The gospel of Thomas

Gospel of Thomas

Sometimes we can use language to paint ourselves into a corner. For example, Catholics can’t be gnostic or agnostic.

What was so wrong about the Gnostics?  As I understand it, some were okay and some weren’t.

If we think church division began with the reformation, we have to think again.

Even in St Paul’s day the followers of Jesus were divided.

Paul was like a sheep-dog, rounding them up, barking, occasionally nipping at their heels.

By the second century there were over 80 groups claiming Jesus and his teachings in varied ways.

Some groups were prominent:  Montanism was charismatic and apparently a bit fanciful; Arianism rejected the divinity of Jesus; Gnosticism was more about heart than head.

Gnostic, meaning “knowing” was at one time, an acceptable way of reflecting on scripture.

Similar to our “lectio divina” it was based on prayer and intuitive understanding with the guidance of the Holy Spirit.

Clement of Alexandria called mature Christians “true gnostics” because they had come to a deeper understanding of their faith.

It was said that scripture was the meeting ground for their deep encounter with Christ

I like that definition.

There was, however, another branch of Gnosticism that was negative and dualistic in its teaching.

It called the body a tomb – soma sema – and made a clear division between spirit and matter.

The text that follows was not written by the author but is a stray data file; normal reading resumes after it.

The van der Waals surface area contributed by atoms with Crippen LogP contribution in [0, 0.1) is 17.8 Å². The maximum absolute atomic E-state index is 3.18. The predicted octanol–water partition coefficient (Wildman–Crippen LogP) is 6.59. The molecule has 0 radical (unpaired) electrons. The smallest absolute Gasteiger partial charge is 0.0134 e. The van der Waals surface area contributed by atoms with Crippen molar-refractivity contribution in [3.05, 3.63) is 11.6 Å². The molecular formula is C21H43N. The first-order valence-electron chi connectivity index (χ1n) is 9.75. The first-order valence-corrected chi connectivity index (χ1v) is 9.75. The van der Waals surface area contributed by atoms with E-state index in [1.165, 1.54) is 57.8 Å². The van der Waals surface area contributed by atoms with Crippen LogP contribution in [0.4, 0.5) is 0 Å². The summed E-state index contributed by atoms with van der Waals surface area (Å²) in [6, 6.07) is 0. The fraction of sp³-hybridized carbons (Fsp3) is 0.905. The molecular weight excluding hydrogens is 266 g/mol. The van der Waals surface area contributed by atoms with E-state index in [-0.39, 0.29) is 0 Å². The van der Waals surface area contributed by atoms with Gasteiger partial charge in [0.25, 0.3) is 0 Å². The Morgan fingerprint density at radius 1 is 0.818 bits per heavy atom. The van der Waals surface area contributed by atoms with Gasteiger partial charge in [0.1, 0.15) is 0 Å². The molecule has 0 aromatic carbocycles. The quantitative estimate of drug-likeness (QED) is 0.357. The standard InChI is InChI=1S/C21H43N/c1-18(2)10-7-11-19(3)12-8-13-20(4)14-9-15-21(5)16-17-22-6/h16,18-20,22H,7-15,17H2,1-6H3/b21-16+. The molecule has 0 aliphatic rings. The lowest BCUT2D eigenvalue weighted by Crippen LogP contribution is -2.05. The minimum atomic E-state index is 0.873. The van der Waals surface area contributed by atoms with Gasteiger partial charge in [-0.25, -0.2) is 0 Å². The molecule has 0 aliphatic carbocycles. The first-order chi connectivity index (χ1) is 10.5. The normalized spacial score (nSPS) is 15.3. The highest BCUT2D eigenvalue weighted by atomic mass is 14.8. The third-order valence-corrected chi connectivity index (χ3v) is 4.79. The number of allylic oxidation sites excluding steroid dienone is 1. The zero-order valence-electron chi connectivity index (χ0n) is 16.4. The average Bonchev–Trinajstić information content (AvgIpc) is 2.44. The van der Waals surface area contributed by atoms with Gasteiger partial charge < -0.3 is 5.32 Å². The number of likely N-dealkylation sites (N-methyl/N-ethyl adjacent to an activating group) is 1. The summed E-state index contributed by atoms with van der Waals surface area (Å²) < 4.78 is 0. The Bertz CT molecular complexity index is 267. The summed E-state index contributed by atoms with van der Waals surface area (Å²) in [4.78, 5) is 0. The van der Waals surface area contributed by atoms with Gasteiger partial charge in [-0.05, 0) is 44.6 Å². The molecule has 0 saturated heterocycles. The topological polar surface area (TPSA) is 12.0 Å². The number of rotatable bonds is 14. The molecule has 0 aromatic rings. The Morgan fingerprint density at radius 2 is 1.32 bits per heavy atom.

So where does the Gospel of Thomas fit?

Originally it was regarded apostolic, and it stood alongside the Gospel of John.

Both contain the private teachings of Jesus handed down orally by the disciples.

When the Emperor Constantine called orthodox bishops together in 325, the Council of Nicaea established a common creed and doctrines, including the four gospels favoured  earlier by bishop Iranaeus.

It seems Iranaeus had chosen the John gospel because it had been a favourite of his teacher Polycarp.

Once the selection of books was established, all other writings, including the Gospel of Thomas, were labelled heresy and had to be destroyed.

That roughly, briefly, is the history.

Last century, the Gospel of Thomas turned up in the Nag Hammadi scripts found in upper Egypt.

It has been dated as one of the earliest gospels, possibly earlier than Mark, and now Biblical scholars tell us it is apostolic.

Elaine Pagels, an authority on the Gospel of Thomas matches the mystical sayings of Jesus with passages in the canonical gospels, especially John and Mark.

Which is very good news for those of us who have been surreptitiously enjoying the Gospel of Thomas.

But generally, the Church doesn’t share this enthusiasm.

I wonder why.

Perhaps the problem lies with the last verses of the Gospel of Thomas.

Here, the disciples are having a cultural grouch.

They tell Jesus he needs to get rid of Mary of Magdala because a woman is not worthy of the Way.

Jesus tells them he will give her the authority of a man so that she can be one with them.

Perhaps Pope Francis has read this.

Whatever, he is correct in his appellation of Mary of Magdala.

She was one of the apostles.

  • Joy Cowley is a wife, mother, grandmother, great-grandmother and retreat facilitator.

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